Statistically, new churches have shown to be better at reaching non-Christians. They offer a fresh perspective not yet controlled by history and tradition ("the way we've always done it"). They attract people through a vision of what Christ will do instead of hanging onto what he has done in recent history. They are excited and motivated people willing and able to take more risks and try new things than an established church may be willing or able to. We believe that the corporate church in Rochester should always be planting new churches to keep our eyes forward and challenge others to take risks so that God can show off his fierce love for his people.



The second reason we are planting a new church in Rochester is because of theology. Currently, of the approximately 200 Christian congregations in Rochester, MN maybe 50 are conservative evangelical churches that have some true gospel witness (50 may be generous). Sadly, a country that was founded on  many Christian principles has gotten comfortable with some of the principles, forgotten others, and completely abandoned the Person those principles point to. Those 50 churches represent about 20,000 people in Rochester giving a true Christian testimony (assuming that their membership reporting accurately represents 400 people per congregation who are all faithful followers of Jesus).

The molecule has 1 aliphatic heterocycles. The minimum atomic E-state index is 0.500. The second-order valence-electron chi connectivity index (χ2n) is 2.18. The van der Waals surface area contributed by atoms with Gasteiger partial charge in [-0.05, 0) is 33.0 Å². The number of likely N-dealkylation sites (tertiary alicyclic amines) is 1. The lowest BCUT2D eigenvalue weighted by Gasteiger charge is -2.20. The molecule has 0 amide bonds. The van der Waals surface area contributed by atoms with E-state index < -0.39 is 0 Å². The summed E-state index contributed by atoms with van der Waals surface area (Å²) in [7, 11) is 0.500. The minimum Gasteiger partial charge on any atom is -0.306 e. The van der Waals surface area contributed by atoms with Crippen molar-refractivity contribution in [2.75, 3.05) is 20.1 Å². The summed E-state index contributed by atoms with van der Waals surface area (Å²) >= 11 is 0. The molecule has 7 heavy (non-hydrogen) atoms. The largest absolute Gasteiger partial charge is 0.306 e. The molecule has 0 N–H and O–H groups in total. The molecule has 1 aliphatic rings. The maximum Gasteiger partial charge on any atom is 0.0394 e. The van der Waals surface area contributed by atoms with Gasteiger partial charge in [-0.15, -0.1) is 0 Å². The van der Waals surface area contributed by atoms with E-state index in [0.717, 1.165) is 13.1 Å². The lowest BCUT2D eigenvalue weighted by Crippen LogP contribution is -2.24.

In addition, there are now no churches in Rochester that are explicitly Baptistic in polity and Reformed in soteriology. We know many good pastors in the city with Reformed theological leanings, but would not teach such doctrines publicly (for various reasons). We know many people in Rochester who feel out of place at a baptistic church that is uncomfortable with Reformed theology or at a Presbyterian church that differs on baptism and church government. Some have expressed to us that there is no place for a Reformed Baptist to be free to express their views and know that every week they will grow more in love for Christ through the teaching and preaching of his Doctrines of Grace.